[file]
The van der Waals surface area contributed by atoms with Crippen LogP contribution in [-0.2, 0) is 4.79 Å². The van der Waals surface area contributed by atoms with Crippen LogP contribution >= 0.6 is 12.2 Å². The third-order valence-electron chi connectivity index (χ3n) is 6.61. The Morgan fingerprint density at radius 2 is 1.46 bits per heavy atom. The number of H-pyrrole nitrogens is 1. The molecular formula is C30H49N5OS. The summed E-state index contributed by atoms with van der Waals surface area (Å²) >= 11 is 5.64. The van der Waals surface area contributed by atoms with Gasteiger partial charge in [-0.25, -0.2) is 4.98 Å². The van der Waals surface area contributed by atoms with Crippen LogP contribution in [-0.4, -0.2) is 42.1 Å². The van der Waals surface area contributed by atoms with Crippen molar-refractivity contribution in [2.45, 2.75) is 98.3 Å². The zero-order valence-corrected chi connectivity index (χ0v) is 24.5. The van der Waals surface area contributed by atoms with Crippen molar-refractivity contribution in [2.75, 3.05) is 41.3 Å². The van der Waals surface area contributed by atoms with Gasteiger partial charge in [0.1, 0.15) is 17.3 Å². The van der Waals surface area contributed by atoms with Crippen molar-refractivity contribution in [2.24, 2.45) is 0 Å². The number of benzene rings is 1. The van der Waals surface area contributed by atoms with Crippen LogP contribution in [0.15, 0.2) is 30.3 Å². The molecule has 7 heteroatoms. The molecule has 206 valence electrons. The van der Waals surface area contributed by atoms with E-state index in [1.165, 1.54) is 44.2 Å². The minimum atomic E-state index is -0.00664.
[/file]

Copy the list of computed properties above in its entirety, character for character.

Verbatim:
The van der Waals surface area contributed by atoms with Crippen LogP contribution in [-0.2, 0) is 4.79 Å². The van der Waals surface area contributed by atoms with Crippen LogP contribution >= 0.6 is 12.2 Å². The third-order valence-electron chi connectivity index (χ3n) is 6.61. The Morgan fingerprint density at radius 2 is 1.46 bits per heavy atom. The number of H-pyrrole nitrogens is 1. The molecular formula is C30H49N5OS. The summed E-state index contributed by atoms with van der Waals surface area (Å²) >= 11 is 5.64. The van der Waals surface area contributed by atoms with Gasteiger partial charge in [-0.25, -0.2) is 4.98 Å². The van der Waals surface area contributed by atoms with Crippen LogP contribution in [-0.4, -0.2) is 42.1 Å². The van der Waals surface area contributed by atoms with Crippen molar-refractivity contribution in [2.45, 2.75) is 98.3 Å². The zero-order valence-corrected chi connectivity index (χ0v) is 24.5. The van der Waals surface area contributed by atoms with Crippen molar-refractivity contribution in [2.75, 3.05) is 41.3 Å². The van der Waals surface area contributed by atoms with Gasteiger partial charge in [0.1, 0.15) is 17.3 Å². The van der Waals surface area contributed by atoms with Crippen molar-refractivity contribution in [2.24, 2.45) is 0 Å². The number of benzene rings is 1. The van der Waals surface area contributed by atoms with Crippen LogP contribution in [0.15, 0.2) is 30.3 Å². The molecule has 7 heteroatoms. The molecule has 206 valence electrons. The van der Waals surface area contributed by atoms with E-state index in [1.165, 1.54) is 44.2 Å². The minimum atomic E-state index is -0.00664.